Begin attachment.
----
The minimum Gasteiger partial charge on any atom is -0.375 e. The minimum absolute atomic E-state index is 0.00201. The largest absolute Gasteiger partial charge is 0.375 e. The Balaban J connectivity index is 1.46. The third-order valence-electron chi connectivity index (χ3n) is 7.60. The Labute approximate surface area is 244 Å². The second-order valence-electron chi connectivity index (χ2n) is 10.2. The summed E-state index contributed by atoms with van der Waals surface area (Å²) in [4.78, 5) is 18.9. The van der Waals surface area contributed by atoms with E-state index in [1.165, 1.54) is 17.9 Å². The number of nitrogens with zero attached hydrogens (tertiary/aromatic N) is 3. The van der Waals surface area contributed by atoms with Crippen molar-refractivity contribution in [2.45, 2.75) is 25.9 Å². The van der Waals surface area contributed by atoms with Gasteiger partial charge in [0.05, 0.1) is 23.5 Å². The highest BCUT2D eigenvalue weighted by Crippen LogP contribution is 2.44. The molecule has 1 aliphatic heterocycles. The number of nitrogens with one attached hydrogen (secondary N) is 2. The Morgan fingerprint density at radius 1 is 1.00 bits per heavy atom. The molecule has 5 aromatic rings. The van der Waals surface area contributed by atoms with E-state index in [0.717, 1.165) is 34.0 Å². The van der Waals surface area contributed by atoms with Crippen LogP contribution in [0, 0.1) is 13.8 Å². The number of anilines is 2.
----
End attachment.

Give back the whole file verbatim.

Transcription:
The minimum Gasteiger partial charge on any atom is -0.375 e. The minimum absolute atomic E-state index is 0.00201. The largest absolute Gasteiger partial charge is 0.375 e. The Balaban J connectivity index is 1.46. The third-order valence-electron chi connectivity index (χ3n) is 7.60. The Labute approximate surface area is 244 Å². The second-order valence-electron chi connectivity index (χ2n) is 10.2. The summed E-state index contributed by atoms with van der Waals surface area (Å²) in [4.78, 5) is 18.9. The van der Waals surface area contributed by atoms with E-state index in [1.165, 1.54) is 17.9 Å². The number of nitrogens with zero attached hydrogens (tertiary/aromatic N) is 3. The van der Waals surface area contributed by atoms with Crippen molar-refractivity contribution in [2.45, 2.75) is 25.9 Å². The van der Waals surface area contributed by atoms with Gasteiger partial charge in [0.05, 0.1) is 23.5 Å². The highest BCUT2D eigenvalue weighted by Crippen LogP contribution is 2.44. The molecule has 1 aliphatic heterocycles. The number of nitrogens with one attached hydrogen (secondary N) is 2. The Morgan fingerprint density at radius 1 is 1.00 bits per heavy atom. The molecule has 5 aromatic rings. The van der Waals surface area contributed by atoms with E-state index in [0.717, 1.165) is 34.0 Å². The van der Waals surface area contributed by atoms with Crippen LogP contribution in [0, 0.1) is 13.8 Å². The number of anilines is 2.